The Incidental PlaysText
The Incidental Plays are on ongoing series of miniature texts for performance, to be performed or simply imagined by you, in a specified public place, for an audience that does not realise it is an audience.
By turns mundane, humorous, improbable and fantastical, The Incidental Plays an attempt to create a gently subversive intervention in the busyness of our cities. An intervention that is perhaps both real and imagined.
The Incidental Plays were first created as part of Forest Fringe’s Paper Stages at the Edinburgh Festival 2013. Later versions of the project have been created for Spike Island Gallery in Bristol, the second UK-wide edition of Paper Stages, FUSE at Vancouver Art Gallery.
The most recent version of the project is Six Duets, originally created for Forest Fringe tour of China in 2015.
‘Throughout these fragments lingers the ghost of intimacy, often longed for or obstructed. The awkward waiting for a text message, the figures quietly catching one another’s eyes, the individuals at the crossing staring over the road at one another, unable to bridge the gap. They speak of an inability to connect with the people with whom we share our streets, an inability that is fittingly reflected in the concept of an unwitting audience and performance pieces that cannot quite be performed. Perhaps the performative element of the exquisite pieces that Field has wrought is not as solid or straightforward as a simple following of cues and instructions. Rather they might be viewed as a beautifully insubstantial set of blueprints for retracing the city, for challenging the urban space’s inscribed values of capitalist acquisition and false intimacy. It is rebellion through the pursuit of materially worthless beauty; revolution via the subversive act of aimlessness. Incidental, but incidentally vital.’ – Catherine Love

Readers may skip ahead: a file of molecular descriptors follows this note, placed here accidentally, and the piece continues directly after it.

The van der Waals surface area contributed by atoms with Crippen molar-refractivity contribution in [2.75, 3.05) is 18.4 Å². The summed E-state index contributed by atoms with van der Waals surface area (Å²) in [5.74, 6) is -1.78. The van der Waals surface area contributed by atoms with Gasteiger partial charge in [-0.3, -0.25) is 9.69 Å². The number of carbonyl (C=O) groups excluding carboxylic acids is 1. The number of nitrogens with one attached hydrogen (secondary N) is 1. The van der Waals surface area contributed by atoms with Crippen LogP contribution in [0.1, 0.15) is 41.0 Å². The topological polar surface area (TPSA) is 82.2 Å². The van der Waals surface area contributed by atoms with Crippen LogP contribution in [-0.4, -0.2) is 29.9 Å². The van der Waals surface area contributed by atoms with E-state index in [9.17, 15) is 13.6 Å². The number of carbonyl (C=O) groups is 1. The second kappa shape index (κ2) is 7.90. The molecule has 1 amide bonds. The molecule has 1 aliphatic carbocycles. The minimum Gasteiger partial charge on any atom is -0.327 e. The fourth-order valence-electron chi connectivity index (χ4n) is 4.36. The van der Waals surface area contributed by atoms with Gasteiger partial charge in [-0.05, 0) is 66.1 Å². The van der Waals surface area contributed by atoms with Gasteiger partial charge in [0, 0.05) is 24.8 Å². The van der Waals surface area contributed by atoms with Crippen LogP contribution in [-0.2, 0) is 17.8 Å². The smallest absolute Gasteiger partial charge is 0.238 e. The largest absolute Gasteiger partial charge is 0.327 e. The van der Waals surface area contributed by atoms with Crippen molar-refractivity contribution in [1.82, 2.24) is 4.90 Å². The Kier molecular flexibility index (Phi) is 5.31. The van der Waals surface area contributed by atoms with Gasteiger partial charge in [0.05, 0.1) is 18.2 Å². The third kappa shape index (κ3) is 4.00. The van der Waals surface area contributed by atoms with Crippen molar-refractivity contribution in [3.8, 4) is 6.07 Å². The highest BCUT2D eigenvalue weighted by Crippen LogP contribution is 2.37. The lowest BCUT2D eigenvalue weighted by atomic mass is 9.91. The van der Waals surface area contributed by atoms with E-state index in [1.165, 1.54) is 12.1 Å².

This is Tomorrow
‘The best works in the book recognise language as a performance in itself, with a central, imaginative role to play. Andy Field’s ‘Commutism’ is billed as a set of plays to perform on public transport for the beneficial bemusement of other passengers. If you were able to deliver the scenarios with deadpan sincerity (reconstructing a torn up £5 note using Sellotape on the tube; chasing a bus frantically but then glumly refusing to get on) they’d act as haunting little hiccups on the daily commute, but Field’s plays are more than suggestions for future events. They are beautiful reads, small vignettes of poignant absurdity that are as vivid and well-observed when read, imagined and stashed away in your pocket, as they might become on the tube carriage, staged for real.’ – Maggie Gray